Chapter

The Androgynous Self

Jeanne Openshaw

in Writing the Self

Published in print December 2009 | ISBN: 9780198062479
Published online October 2012 | e-ISBN: 9780199080489 | DOI: http://dx.doi.org/10.1093/acprof:oso/9780198062479.003.0007
The Androgynous Self

Show Summary Details

Preview

This chapter moves from the self as naked, ‘natural’ individual to a notion of the female–male couple, that is, the androgynous self. It considers the transformation in Raj's attitude to women, discernible in the Jīban-carit, and in subsequently written texts. It argues that this transformation in Raj's attitude to women accompanies a parallel metamorphosis in his notion of the self. It portrays the ideas of Raj and other Bartaman-panthis, especially on gender, as arising from a varied historical matrix, including secular and religious, literary and oral traditions. However, individual Bartaman-panthis at times pushed inherited contents beyond previous limits in extolling not just divinized women, but ordinary unidealized ones at well.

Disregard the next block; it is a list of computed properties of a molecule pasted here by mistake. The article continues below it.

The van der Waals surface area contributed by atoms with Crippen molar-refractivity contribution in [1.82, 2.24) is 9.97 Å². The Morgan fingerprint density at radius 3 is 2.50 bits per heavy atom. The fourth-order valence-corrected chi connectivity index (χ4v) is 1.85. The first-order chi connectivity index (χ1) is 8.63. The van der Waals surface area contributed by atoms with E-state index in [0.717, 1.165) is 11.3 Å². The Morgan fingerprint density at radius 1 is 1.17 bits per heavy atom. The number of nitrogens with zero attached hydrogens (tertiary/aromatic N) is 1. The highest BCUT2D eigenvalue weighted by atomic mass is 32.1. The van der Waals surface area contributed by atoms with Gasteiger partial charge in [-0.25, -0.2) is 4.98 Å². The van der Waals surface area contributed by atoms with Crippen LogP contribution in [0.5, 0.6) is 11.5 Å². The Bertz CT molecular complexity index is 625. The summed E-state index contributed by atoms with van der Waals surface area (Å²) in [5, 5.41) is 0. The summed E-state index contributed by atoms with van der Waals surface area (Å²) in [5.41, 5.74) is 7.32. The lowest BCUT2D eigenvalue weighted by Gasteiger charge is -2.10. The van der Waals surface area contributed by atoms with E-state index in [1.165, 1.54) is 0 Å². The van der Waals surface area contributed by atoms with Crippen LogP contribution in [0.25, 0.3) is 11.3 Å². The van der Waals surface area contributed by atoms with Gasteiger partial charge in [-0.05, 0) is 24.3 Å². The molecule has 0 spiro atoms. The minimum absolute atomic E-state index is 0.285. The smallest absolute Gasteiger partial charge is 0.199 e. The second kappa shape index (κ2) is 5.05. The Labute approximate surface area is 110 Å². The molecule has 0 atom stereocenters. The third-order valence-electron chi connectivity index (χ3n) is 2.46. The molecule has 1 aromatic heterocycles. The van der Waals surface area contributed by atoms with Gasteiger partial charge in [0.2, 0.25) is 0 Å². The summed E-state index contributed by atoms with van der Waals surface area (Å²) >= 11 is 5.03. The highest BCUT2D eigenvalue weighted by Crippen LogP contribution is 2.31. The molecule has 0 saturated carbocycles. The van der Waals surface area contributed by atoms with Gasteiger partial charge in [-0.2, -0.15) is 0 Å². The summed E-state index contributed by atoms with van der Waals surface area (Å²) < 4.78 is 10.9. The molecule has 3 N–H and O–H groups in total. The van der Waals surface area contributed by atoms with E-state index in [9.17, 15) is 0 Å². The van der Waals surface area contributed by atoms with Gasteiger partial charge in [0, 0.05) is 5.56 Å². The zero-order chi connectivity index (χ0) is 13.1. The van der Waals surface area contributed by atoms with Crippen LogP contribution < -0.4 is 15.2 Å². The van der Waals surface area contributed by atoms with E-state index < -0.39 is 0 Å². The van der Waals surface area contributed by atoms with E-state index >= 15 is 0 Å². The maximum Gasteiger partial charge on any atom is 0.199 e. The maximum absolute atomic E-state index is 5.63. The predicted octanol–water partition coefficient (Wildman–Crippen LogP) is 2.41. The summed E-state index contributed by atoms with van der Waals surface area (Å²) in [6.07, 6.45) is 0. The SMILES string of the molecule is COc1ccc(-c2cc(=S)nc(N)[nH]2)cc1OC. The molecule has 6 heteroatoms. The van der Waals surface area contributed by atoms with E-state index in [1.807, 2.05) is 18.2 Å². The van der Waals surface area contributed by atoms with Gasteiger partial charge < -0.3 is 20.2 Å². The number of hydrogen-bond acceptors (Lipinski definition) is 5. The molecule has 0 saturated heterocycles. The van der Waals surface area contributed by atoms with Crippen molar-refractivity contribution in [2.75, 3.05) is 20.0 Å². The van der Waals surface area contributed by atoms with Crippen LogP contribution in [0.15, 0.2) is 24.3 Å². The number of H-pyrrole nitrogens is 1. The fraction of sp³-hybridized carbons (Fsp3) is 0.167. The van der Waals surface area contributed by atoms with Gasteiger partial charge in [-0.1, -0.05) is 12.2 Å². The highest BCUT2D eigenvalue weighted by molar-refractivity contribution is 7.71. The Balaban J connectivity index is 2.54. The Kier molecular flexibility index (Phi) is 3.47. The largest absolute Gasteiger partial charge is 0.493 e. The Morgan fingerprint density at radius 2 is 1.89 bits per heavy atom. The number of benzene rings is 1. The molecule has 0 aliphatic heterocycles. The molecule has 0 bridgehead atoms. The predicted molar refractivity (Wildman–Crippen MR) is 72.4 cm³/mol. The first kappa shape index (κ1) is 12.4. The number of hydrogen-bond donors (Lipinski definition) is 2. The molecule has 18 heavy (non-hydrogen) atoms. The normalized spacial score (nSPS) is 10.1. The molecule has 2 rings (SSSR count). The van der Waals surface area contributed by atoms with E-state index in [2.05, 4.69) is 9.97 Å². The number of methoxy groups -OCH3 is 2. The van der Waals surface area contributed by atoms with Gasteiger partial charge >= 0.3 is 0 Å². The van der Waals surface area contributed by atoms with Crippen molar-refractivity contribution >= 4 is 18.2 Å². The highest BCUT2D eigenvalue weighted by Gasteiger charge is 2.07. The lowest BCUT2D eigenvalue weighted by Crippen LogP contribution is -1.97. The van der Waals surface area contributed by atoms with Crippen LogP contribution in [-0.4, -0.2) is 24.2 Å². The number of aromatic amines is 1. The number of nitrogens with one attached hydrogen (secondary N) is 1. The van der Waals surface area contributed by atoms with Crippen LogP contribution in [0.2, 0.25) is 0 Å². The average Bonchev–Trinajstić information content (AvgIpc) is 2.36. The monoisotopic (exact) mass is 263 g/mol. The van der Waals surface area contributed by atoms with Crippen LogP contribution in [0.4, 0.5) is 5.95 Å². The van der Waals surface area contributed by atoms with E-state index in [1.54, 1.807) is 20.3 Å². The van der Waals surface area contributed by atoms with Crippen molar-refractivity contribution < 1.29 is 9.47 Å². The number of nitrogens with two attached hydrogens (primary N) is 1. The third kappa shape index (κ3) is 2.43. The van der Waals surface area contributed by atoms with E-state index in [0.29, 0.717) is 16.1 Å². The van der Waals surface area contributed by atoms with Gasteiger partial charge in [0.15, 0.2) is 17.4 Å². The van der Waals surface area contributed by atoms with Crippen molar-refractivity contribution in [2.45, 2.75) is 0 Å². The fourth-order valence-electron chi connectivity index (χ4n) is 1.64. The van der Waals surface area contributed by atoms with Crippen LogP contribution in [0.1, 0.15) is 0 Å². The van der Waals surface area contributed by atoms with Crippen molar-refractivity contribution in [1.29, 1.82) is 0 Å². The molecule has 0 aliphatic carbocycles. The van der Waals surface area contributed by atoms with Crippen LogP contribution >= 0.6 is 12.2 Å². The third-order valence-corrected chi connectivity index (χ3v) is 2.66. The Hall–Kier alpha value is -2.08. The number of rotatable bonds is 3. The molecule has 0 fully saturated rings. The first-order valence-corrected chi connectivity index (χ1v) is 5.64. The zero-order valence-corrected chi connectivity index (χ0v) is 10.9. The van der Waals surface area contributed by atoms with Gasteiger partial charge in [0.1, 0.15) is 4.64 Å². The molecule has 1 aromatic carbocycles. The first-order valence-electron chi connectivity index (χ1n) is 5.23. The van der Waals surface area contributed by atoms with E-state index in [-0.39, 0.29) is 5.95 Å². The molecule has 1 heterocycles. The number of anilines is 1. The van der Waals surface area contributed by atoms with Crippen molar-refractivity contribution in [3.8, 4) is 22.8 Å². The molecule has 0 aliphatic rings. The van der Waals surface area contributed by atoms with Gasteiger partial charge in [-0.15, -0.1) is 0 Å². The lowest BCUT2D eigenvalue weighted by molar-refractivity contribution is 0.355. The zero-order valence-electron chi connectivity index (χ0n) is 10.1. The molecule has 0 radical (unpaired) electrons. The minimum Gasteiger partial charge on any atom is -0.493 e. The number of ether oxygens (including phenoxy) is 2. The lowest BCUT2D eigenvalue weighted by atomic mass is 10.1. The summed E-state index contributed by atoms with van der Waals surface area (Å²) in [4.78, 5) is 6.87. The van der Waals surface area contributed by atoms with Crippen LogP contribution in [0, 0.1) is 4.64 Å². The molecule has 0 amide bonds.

Keywords: self; male-female couple; Raj Krishna; Jīban-carit; Bartaman-panthis; women; traditions

Chapter.  6986 words. 

Subjects: Philosophy of Religion

Full text: subscription required

How to subscribe Recommend to my Librarian

Buy this work at Oxford University Press »

Users without a subscription are not able to see the full content. Please, subscribe or login to access all content.